That spontaneity, however, just doesn’t translate well into a cartoon. It partly because the show is scripted, and not likely written completely by them. So, on the whole, they come off is restrained, and that doesn’t bode well. Sure, there are other nice points, like how the show readily pokes fun at NPR and PBS personalities, as well as the liberal demographic that listens/watches NPR/PBS — like, for instance, the appearance of a hippy in a Volkswagen van selling tofu ice cream pops. All of that, however, falls short — the two lead characters just don’t fit well into a more scripted format.

So, the cartoon doesn’t work out well like it possibly could. However, seeing that this is PBS, it’s likely not in danger of getting canceled anytime soon, like it would be if it were on FOX. So, the show has an opportunity to grow. Only, in the mean time, I won’t be waiting.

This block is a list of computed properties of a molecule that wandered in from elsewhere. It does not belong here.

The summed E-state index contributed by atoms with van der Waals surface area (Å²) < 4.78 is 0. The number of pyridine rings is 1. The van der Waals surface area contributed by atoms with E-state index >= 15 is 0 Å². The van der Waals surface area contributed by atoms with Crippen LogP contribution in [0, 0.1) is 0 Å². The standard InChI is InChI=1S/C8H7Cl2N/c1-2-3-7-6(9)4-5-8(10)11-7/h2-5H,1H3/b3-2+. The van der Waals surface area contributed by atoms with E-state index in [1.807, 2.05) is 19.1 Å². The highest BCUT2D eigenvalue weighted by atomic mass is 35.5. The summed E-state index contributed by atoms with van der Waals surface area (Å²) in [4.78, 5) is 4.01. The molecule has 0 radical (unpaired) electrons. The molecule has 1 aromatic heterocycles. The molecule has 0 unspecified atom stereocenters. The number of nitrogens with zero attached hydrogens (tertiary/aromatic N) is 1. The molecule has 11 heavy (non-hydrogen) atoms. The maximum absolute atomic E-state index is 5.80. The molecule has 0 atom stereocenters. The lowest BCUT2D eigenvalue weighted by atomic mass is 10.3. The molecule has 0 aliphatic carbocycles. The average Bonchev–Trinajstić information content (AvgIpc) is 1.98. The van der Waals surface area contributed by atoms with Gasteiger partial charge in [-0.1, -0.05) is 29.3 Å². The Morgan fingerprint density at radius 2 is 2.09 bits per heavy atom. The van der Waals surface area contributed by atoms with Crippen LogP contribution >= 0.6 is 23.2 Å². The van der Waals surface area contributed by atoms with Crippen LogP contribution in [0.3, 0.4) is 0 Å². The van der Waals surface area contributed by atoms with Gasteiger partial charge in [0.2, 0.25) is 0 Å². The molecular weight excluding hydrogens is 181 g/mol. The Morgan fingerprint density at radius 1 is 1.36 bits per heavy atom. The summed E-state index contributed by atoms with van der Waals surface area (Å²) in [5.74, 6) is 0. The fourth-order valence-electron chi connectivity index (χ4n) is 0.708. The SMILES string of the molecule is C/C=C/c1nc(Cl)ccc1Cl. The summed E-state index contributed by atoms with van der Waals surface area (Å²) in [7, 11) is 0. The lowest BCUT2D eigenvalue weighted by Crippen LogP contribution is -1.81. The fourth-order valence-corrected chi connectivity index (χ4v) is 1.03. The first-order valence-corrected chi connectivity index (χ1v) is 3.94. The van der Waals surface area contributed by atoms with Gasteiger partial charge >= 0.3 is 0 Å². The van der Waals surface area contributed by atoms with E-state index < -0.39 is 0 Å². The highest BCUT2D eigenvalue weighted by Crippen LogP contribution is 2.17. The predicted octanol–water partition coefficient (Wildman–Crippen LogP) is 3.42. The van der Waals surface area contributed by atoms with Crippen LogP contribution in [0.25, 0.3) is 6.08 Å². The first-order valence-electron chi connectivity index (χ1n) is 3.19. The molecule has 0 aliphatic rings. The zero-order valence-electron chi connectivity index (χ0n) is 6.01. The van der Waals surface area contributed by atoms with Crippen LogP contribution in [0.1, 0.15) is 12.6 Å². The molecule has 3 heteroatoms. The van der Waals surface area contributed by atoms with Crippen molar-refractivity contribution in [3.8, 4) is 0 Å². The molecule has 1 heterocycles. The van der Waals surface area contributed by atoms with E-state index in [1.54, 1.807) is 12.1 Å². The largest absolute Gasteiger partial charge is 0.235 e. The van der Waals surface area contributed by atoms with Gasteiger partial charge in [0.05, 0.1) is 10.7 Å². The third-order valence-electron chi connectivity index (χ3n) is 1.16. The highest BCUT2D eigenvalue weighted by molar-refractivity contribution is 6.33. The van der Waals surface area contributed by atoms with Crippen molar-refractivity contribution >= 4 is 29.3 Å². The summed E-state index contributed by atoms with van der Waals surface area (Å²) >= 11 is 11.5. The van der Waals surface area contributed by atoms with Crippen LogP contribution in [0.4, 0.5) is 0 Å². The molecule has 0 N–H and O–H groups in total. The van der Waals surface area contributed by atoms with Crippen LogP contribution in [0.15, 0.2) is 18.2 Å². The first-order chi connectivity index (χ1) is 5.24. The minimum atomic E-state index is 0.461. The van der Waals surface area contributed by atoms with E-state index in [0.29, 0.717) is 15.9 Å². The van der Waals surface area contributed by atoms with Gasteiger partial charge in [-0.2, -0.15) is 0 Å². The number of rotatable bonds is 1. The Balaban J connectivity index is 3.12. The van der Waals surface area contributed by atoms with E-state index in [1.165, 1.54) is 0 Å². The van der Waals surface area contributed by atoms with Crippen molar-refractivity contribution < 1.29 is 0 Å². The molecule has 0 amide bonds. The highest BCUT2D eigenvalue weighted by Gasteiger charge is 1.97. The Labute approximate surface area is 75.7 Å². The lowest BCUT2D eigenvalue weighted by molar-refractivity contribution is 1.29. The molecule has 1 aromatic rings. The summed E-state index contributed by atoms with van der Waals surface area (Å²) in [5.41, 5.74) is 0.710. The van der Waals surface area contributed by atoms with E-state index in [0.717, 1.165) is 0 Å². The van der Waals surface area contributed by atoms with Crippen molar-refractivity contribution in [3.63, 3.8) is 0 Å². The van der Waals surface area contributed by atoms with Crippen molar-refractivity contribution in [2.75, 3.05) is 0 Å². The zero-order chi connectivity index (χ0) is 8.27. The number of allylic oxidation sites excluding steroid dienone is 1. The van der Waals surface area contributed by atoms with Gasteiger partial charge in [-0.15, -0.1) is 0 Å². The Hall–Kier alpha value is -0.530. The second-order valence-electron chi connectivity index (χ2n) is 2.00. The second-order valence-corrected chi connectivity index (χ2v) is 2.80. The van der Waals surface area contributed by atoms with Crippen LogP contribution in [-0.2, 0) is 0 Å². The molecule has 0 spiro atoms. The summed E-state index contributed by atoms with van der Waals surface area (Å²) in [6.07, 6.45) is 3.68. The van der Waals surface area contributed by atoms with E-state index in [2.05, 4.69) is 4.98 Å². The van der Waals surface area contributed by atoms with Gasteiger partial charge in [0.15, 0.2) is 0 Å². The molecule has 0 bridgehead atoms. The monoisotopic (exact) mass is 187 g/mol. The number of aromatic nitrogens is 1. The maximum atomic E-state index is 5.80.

Click and Clack’s As The Wrench Turns airs Weds. 8/7c on PBS

Imagine this: Californians wake up one day and find that all the Mexicans have vanished. Not all Latinos, mind you — the Guatemalans, Costa Ricans, Salvadorians, and so on are still there. It’s just the Mexicans that vanish. Farms are forced to go without migrant workers, houses go uncleaned, children go un-nannied (is that even a word?), and much more. The economy goes into a free fall.

So, one wonders than, how did the Mexicans disappear? Where they rounded up by police-state type immigration officials and shipped south of the border? Genocide? No, nothing that extreme. They just simply vanished in an unexplained manner, and the whole state is surrounded by a mysterious pink/purple fog that has cut off communications.